House Bill 1234 reduces the size of the House from 203 to 153 members, and House Bill 1716 reduces the Senate from 50 to 38 members. Both are sponsored by Speaker Sam Smith (R-Armstrong).
HB 1234 passed with 148 yea’s to 50 nay’s; HB 1716 passed with 150 yea’s and 48 nay’s.
The bills do not come with any great cost-savings, but are instead intended to improve the deftness of the General Assembly.
“Reducing the number of members would make the General Assembly, and the House in particular, more efficient in its ability to debate and deliberate legislation by allowing members to have a better understanding of how issues are viewed differently in different areas,” Smith said. “It has become pretty evident reaching a consensus with 203 people on major and controversial issues has proven more difficult in recent times.”
Opponents of the bill spoke of the decrease in representation and access to constituents, particularly in rural districts that are more difficult to travel.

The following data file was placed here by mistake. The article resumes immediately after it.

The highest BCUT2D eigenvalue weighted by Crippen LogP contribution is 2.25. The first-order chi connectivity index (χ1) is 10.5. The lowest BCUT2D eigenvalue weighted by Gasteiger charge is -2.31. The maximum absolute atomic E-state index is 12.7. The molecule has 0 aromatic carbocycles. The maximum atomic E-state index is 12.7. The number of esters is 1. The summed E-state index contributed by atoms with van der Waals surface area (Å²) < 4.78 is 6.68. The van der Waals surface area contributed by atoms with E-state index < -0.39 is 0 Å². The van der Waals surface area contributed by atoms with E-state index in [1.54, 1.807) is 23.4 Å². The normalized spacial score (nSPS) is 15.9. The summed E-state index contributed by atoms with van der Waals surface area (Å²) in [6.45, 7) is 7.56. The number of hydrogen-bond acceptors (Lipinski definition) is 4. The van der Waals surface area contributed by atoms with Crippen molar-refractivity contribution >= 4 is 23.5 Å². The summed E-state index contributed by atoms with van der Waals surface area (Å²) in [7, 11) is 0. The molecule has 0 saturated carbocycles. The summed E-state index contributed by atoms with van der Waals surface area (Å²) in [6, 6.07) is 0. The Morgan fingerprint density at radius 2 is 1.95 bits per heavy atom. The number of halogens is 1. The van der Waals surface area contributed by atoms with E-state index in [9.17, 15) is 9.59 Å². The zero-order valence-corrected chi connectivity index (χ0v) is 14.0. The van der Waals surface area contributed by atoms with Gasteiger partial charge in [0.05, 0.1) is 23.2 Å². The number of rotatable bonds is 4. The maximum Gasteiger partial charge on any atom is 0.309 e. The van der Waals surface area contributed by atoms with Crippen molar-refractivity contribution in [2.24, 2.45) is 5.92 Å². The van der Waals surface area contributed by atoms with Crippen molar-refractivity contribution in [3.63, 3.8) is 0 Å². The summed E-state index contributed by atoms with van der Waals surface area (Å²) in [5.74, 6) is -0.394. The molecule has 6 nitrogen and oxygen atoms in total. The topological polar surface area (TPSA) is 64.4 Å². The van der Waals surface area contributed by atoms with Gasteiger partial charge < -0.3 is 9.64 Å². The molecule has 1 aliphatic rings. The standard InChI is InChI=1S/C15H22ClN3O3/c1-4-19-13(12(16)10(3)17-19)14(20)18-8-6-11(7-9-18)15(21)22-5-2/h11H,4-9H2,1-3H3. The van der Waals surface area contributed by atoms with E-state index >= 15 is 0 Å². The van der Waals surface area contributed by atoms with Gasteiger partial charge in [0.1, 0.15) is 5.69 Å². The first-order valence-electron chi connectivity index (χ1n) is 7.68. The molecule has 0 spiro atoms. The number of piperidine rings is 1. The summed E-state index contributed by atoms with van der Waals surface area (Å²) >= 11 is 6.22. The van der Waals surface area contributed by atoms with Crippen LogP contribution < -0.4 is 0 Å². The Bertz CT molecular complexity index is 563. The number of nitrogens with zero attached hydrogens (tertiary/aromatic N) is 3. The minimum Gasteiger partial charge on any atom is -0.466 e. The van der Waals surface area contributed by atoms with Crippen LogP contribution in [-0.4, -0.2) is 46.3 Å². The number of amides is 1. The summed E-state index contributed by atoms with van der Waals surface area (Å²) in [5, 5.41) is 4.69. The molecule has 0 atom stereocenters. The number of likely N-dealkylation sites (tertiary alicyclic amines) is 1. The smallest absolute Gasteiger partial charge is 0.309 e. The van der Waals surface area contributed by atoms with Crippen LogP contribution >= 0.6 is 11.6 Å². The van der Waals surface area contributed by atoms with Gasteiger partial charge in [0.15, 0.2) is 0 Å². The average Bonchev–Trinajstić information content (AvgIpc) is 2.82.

“Let us not alter the one branch of government that has the closest reach to the people,” Representative Bob Freeman (D-Northampton) argued. “Let us retain the easy ability of constituents to personally express their view and have influence directly.”
Other members, including Rep. Curtis Thomas decried the bills’ unintended consequences in diversity of representation. Thomas stated that diverse representation would be harmed by this bill and minority voices would not be adequately heard with fewer representatives.
In addition to efficiency of debate, arguments in favor of the bills discussed the ways that technology has improved access to constituents, and the large comparative size of the PA legislature compared to other states.
The two bills now move to the Senate, where a source close to the body said that the bills have nearly no chance of passage and will likely not leave committee.
Attempts to reduce the size of the General Assembly have persisted since the late 1960s, but all have failed.